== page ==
From St. Ambrose to Westminster Palace
‘Last week, I had the pleasure of heading down to the Palace of Westminster, along with award-winning teacher Mr. D Lindsay, who has been nominated for the Oxford Inspirational Teacher award, and the St. Ambrose College Politics Society and A-Level Students.
It was an early start, since we had to be at Piccadilly at just after before seven, but the group met at the station in what was clearly an excited and anticipatory frame of mind.
The two-hour train journey, spent by the group in animated conversation surrounding their thoughts and hopes for the day ahead, was pleasantly passed, and we were at Euston station almost before we’d realised we’d left.
From there, it was the tube to Westminster, and a short walk to Parliament itself.
The first part of the day was spent walking the corridors of the ancient Palace, and seeing both the luxurious couches of the Lords and the noble simplicity of the Commons, encountering numerous famous men along the way; a particular highlight was the meeting the group had with Sir Graham Brady, the Conservative MP for Altrincham and Sale West, where that distinguished statesman himself was deeply impressed by the educated tone and relevance of the group’s questions.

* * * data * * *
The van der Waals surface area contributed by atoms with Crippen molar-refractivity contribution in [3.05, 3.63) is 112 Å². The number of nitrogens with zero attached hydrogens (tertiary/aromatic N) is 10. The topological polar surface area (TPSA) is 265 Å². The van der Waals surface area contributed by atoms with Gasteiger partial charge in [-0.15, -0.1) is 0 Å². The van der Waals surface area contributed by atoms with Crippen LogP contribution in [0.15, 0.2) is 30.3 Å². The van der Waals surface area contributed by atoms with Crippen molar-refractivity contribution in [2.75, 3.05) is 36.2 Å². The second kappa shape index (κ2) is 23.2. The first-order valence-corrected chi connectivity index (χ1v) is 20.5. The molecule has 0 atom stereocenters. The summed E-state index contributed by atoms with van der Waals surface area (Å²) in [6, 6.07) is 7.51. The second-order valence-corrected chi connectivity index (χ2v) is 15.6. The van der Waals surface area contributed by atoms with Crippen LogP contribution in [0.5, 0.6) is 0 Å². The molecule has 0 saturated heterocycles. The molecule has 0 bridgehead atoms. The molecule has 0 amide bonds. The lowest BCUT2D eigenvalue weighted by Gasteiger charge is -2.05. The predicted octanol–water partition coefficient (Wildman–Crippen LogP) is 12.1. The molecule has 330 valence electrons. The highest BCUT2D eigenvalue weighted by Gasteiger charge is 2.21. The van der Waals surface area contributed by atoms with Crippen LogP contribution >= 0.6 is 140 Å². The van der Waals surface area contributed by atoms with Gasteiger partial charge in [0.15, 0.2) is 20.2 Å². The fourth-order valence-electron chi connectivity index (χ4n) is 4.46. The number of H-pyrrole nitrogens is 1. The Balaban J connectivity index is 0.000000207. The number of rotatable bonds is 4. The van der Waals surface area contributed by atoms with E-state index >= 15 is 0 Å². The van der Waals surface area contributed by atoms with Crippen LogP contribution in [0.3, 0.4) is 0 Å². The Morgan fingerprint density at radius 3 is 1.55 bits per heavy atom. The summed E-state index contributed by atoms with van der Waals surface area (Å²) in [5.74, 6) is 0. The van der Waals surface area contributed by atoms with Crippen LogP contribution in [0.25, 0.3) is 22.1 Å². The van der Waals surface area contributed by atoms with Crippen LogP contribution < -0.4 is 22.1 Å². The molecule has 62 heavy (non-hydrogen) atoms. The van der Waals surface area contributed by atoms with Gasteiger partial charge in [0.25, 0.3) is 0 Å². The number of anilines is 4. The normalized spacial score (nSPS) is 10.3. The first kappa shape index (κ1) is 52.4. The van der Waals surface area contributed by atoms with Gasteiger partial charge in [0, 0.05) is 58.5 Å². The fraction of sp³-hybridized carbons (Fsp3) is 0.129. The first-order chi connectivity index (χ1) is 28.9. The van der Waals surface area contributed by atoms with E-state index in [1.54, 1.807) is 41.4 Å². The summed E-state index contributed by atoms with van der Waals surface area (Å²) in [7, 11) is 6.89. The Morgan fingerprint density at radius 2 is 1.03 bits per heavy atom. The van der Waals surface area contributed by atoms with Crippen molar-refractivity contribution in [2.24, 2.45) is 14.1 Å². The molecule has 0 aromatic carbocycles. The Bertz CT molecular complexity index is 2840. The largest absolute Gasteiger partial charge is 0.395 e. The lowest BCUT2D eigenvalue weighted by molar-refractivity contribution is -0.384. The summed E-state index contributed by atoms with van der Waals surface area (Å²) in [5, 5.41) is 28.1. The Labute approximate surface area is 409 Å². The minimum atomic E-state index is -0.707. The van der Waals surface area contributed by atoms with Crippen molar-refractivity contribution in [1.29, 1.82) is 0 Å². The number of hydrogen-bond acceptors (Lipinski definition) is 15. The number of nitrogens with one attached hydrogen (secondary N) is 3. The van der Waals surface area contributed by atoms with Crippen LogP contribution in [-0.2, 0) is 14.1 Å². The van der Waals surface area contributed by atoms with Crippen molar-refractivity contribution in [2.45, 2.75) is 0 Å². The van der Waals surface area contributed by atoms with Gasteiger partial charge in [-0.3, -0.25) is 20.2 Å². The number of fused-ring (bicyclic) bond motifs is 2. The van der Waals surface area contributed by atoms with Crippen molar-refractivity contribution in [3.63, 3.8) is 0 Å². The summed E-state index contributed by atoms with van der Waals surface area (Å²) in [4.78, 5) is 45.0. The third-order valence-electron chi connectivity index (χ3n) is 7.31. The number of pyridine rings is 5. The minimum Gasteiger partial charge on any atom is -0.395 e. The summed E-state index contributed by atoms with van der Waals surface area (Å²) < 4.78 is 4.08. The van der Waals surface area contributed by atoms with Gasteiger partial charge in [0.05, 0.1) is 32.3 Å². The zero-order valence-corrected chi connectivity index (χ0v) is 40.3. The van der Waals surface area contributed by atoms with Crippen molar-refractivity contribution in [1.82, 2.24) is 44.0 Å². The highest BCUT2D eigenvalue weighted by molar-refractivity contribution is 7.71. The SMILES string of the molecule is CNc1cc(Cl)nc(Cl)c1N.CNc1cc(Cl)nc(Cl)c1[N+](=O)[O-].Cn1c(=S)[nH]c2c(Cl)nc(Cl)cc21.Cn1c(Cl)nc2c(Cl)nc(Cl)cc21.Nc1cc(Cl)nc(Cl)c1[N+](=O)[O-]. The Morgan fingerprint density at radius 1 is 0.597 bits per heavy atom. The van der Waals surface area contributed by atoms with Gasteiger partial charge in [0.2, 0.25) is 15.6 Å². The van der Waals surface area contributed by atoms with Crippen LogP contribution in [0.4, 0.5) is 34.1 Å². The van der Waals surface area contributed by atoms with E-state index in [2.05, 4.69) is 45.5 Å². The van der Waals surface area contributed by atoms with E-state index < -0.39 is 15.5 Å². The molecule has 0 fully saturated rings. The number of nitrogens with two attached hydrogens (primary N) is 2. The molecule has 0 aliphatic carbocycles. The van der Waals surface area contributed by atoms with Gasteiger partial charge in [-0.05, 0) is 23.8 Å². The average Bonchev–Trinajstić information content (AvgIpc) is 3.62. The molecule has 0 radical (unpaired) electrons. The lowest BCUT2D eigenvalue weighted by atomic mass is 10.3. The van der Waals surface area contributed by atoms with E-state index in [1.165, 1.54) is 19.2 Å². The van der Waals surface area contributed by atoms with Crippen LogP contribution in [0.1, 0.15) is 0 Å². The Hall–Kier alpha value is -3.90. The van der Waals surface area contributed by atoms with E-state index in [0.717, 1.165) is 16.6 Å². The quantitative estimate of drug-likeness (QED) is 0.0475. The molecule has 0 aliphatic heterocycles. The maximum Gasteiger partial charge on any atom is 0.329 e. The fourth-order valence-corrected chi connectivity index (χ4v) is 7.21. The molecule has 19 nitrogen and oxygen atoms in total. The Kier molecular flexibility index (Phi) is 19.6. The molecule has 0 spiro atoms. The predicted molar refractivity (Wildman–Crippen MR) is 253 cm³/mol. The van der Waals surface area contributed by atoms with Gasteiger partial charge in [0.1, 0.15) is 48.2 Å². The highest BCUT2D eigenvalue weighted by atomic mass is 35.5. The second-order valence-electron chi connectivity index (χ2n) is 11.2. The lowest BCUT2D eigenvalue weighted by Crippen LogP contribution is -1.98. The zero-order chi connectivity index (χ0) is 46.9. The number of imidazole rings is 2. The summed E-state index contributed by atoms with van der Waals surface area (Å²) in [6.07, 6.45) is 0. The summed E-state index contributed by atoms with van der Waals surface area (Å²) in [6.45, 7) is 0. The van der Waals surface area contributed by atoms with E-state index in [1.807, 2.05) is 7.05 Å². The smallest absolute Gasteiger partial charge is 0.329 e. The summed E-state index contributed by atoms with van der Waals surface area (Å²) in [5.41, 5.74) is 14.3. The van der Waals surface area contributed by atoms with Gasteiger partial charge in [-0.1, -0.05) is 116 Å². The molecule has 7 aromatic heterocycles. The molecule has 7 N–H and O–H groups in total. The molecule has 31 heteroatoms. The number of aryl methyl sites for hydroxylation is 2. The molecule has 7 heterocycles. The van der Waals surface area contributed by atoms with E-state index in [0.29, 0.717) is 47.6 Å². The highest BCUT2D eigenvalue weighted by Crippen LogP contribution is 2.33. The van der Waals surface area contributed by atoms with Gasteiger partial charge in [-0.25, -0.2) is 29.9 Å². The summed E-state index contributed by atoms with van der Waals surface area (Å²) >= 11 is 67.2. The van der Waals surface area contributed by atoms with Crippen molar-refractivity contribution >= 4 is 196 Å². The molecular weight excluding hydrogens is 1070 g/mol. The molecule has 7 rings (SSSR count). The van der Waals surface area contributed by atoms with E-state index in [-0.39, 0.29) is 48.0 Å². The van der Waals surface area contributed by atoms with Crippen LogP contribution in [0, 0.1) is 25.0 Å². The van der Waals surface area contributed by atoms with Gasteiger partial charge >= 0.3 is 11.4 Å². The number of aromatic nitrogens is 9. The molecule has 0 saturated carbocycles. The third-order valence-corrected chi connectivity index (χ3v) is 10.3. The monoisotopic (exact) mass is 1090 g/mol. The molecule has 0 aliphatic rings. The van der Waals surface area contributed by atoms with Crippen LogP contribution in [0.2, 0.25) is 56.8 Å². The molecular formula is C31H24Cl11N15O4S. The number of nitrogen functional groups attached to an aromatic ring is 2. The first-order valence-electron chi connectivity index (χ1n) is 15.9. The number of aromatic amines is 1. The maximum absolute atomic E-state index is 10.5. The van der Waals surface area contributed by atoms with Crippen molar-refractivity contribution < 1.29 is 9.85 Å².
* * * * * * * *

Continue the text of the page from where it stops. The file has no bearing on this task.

Having completed this, the group departed for lunch, under remote supervision, and dispersed throughout the beautiful surroundings of Parliament, such famous venues as the Wetminster Kitchen, Hannah and MacDonalds being the destination of the boys. Many took the opportunity to further engage in a constructive dialogue with the protestors outside Parliament, where the group was intrigued to see their flag-clad dogs and massive banners.
Then, it was time for the next section of the day, and we saw a debate on crime in the House of Commons.
The boys listened attentively, and surprised their companions in the gallery by their maturity and engagement, as Mr. Lindsay sat proudly in their midst, confident that they represented the future of the nation, as well as that of the college.
Finally, the group, headed back to Euston, and finally back to Manchester, to forever cherish with gladness the great memories they had made on the trip, and inspired to further their own careers, to perhaps themselves sit in that great chamber one day.’